Aena Arte Magazine 

The Aena Arte Magazine is a body of expression and cultural dissemination of the artistic heritage of the Aena Foundation and of aeronautical knowledge.


Number 32
Number 32 Summer 2012
  • Airports turn green, by Laura Ordóñez. The aviation industry generates 2% of all the CO2 emissions produced by humans, and airports represent 5% of that figure. To minimise the impact of these gas emissions many airports develop ambitious environmental management programmes with the end goal of carbon neutral facilities - or in other words, 100% ecological airports.
  • Airports with art, by Susana Rodríguez Arenes. "Art goes beyond its time and contains some of the future," said Wassily Kandinsky, the Russian-born painter who is known as a pioneer of 20th century abstract art. The definition could serve to explain many of the works of art installed in airports all over the world, from Spain to the USA, via Japan, India and Ecuador; some for the artistic depth they convey, others for the confusion they inspire, and the rest, simply because they are amazing.
  • High flying gastronomy, by Victoria Hinojosa. These days, airlines are paying even more attention to the services they offer their business-class customers, who represent their best profit margins. In the quest for differentiation and excellence, catering services are particularly important and have improved in quality and variety thanks to collaboration with famous chefs worldwide, usually from the home country of each airline.
  • Goodbye to Professor Sánchez Tarifa, by José Luis Montañés. Carlos Sánchez Tarifa, aeronautical engineer, university professor, teacher, soldier and research enthusiast, is considered the father of aeronautical and space propulsion in Spain. His long professional career and the importance of his work in the aeronautical field earned him the 1st National Emilio Herrera Award, created by the Aena Foundation in 1995. Born in Ciudad Rodrigo, Salamanca, in 1921, this much-loved professor died on 12 January 2012. His last public appearance was at the tribute organised for him at the Escuela Superior de Ingenieros Aeronáuticos (Aeronautical Engineering College) in March 2011.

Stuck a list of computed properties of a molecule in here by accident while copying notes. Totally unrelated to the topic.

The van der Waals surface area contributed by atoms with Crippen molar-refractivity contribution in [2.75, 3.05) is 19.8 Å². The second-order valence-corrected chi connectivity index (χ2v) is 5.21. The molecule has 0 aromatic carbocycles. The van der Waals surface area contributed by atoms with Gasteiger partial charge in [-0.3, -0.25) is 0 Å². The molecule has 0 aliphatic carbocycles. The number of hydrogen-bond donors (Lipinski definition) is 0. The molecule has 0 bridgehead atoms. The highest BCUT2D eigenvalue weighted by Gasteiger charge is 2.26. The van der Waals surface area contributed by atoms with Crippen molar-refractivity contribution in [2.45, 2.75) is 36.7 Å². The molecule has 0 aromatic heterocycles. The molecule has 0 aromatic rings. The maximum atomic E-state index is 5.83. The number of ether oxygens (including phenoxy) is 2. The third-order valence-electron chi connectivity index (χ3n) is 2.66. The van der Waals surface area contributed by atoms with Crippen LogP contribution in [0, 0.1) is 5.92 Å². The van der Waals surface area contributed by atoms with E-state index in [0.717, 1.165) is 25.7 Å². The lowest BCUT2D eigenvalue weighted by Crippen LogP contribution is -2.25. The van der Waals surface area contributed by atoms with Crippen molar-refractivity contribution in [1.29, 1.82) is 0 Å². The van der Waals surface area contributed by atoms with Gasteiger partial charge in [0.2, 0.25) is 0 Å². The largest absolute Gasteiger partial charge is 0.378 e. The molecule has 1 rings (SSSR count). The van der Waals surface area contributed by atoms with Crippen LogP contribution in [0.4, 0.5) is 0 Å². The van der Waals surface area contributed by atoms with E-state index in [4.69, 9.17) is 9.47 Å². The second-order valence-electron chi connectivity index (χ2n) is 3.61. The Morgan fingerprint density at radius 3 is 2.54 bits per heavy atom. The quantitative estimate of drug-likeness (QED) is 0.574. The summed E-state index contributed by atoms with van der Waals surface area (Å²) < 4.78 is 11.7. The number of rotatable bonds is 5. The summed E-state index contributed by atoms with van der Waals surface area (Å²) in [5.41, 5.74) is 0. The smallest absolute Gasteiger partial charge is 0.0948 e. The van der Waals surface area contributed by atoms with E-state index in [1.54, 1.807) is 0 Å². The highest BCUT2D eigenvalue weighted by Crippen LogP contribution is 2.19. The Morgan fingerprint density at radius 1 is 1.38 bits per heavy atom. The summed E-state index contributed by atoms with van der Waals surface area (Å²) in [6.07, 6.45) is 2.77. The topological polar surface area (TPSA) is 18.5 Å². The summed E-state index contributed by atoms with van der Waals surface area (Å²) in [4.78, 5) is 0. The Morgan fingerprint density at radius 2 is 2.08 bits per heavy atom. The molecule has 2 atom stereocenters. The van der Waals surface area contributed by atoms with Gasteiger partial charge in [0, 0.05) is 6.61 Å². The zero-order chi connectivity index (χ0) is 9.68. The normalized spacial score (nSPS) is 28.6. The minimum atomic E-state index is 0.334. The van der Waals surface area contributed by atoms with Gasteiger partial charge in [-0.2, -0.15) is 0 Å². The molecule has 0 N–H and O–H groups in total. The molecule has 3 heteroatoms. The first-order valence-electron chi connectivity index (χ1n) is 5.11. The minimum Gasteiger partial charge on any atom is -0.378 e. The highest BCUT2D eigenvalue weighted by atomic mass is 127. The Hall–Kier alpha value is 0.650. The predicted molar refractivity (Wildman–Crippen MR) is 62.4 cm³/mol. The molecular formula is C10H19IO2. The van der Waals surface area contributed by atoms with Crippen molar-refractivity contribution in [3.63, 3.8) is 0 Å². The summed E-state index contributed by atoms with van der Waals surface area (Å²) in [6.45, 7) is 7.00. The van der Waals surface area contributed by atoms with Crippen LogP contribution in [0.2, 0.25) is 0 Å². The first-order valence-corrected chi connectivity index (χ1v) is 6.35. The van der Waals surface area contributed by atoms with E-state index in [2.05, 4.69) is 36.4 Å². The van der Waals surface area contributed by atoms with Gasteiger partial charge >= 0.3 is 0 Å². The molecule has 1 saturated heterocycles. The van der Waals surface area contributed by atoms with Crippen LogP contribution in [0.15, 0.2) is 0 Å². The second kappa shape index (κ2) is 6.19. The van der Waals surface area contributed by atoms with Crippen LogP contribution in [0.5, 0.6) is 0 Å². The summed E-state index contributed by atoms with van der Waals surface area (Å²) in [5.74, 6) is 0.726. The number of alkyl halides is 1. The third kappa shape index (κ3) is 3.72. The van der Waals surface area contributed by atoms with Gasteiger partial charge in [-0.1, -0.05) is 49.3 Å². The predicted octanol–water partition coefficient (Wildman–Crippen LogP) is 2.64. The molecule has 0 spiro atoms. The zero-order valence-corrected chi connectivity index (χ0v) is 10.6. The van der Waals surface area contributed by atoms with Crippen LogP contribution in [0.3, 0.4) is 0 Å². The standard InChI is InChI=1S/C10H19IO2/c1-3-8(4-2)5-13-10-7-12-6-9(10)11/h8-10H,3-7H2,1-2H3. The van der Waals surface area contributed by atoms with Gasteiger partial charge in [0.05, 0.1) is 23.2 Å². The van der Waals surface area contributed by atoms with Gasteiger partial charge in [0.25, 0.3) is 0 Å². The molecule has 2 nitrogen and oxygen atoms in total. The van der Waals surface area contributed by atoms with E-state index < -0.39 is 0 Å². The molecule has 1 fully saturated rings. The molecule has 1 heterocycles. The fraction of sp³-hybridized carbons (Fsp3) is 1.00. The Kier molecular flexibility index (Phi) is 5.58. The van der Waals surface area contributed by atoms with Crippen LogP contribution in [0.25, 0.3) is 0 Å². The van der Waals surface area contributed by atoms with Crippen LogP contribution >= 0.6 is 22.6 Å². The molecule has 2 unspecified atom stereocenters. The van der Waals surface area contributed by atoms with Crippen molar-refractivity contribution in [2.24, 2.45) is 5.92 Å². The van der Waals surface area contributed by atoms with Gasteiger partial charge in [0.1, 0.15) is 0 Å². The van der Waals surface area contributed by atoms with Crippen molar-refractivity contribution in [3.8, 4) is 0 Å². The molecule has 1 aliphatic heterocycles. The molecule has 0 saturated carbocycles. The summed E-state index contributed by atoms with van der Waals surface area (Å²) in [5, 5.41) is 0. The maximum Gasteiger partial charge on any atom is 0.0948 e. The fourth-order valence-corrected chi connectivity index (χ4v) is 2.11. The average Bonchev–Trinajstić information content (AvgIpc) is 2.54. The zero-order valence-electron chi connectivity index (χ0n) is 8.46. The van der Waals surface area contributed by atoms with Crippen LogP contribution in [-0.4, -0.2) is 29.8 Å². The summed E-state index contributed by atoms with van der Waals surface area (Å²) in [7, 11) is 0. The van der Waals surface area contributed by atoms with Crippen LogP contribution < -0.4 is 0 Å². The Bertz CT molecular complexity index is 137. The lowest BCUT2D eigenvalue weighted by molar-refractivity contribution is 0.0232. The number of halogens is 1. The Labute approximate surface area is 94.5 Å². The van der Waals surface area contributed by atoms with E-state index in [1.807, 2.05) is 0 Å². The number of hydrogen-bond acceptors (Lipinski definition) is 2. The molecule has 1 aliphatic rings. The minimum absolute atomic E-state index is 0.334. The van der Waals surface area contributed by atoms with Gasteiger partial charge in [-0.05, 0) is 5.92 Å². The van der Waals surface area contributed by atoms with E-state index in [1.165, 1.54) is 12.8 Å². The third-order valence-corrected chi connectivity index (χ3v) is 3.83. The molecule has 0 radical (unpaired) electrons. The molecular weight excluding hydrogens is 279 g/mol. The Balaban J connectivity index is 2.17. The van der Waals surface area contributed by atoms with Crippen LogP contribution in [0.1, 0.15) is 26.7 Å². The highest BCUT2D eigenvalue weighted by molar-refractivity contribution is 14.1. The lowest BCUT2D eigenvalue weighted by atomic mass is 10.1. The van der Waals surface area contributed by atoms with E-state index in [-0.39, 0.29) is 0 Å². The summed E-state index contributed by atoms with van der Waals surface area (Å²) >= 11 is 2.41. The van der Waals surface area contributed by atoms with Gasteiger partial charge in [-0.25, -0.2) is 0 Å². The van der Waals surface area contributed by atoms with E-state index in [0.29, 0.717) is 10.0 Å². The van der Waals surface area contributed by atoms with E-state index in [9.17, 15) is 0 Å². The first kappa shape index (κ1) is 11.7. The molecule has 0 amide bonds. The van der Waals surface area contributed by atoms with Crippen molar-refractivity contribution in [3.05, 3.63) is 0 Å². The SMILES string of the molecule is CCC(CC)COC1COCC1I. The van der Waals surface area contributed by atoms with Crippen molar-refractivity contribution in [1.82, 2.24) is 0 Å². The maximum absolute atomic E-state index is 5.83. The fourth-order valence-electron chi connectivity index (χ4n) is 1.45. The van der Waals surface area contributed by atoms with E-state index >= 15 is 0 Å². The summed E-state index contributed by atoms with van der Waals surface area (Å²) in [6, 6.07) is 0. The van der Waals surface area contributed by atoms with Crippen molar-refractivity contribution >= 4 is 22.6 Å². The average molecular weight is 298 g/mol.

• Pintopilotare. Fedele Azari and the aeroplane, by Alina Navas. Fedele Azari (1895-1930) was one of the Futurists who got into a plane during the First World War and then couldn't get out again. An artist in many disciplines, he used them all to express the new sensations of the aeroplane in an era when the arts were becoming more dynamic. Enthralled by risk and innovation, he had the skill to combine art and aviation.
  • Antoni Tàpies, circa 1955 and beyond, by Juan Manuel Bonet. If you were born in 1953, obviously, to discuss Spanish art, and the art of Antoni Tàpies, around 1955, you need to call on inherited memory. You have to try to understand how, around 1955, an artist born in 1923 and who had already taken his first steps in the stormy art world around 1940, that is, in terrible times for the world, for Spain, for Catalonia, for modern art...
  • A place of adventure for the cinema, by Esther Maseda Truchado. The world of the cinema and the world of aeronautics and airports have been closely linked since they both began. Thanks to the big screen, millions of people have been able to experience flying or explore an aerodrome before they ever set foot in a plane. Together they have created hundreds of stories to inspire and entertain.
  • Interview with Alberto García-Alix: “With intellectual references you can better express how you like to see,” by Gonzalo Iguain.
  • The airport age. Life in flight, by José Antonio Garriga Vela.
  • Illustrations by Dionisio González.

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